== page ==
NYCDOE: Passport to Social Studies - grade 4, unit 2
This is the second unit of the grade four scope and sequence, titled: Native Americans: First Inhabitants of New York State. It was developed by a team of NYCDOE staff and teachers, in collaboration with scholars of the humanities and social sciences as well as museum curators. Students will immerse themselves in the topic by discussing focus questions, reading and analyzing a rich collection of diverse primary and secondary sources, examining historical artifacts, and interpreting images, such as paintings and maps.
In this unit, students will explore the ways in which Native American groups, specifically the Iroquois (Haudenosaunee) and Algonquian-speaking peoples (Mahicans, Shinnecock, and Lenni Lenape), who lived in the southern parts of New York State, in what is now Long Island and the Hudson River Valley, interacted with their environment to develop unique, and complex cultures. Topics and historical concepts of representative lessons in this unit include: research and identify elements of Native American culture and beliefs through myths and the storytelling tradition; examine geographic factors that influenced locations of early settlements; compare and contrast the ways people made use of natural resources to meet their basic needs of food, clothing, and shelter, and analyze how Native American groups developed specific patterns of organization and governance to manage their societies.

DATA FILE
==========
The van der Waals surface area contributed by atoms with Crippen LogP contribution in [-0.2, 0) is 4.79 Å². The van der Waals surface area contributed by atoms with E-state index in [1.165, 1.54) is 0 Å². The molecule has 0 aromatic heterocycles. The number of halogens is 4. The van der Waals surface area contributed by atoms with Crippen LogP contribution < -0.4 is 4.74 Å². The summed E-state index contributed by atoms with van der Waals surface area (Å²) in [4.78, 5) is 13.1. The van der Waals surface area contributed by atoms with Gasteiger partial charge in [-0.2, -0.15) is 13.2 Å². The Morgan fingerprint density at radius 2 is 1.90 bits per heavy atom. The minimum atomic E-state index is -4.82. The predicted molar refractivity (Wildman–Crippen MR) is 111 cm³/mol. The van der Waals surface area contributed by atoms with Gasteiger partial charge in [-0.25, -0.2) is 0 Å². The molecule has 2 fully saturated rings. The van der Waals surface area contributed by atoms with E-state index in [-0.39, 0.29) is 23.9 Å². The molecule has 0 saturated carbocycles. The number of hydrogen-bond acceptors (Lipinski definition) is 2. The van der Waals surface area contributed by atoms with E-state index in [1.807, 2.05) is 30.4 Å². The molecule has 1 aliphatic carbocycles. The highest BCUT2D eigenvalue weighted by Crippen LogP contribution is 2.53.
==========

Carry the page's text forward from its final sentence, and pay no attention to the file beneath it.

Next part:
To evaluate student mastery of content knowledge, cognitive processes, and critical thinking skills, this unit includes formative assessments, and performance-based assessment activity, which has Students answer two questions, one based on current society and the other based on prior knowledge and an image of Native Americans. What makes a community successful? How did the first Native Americans living in New York work, survive, and govern their society to create a successful community?
Please note: the complete set of NYCDOE K-8: Passport to Social Studies Core Curriculum materials include a wide-range of trade books and primary documents, in addition to this unit of study. In order to support rigorous social studies instruction and student inquiry, we recommend that teachers integrate these resources into their daily instruction and assessment plans.
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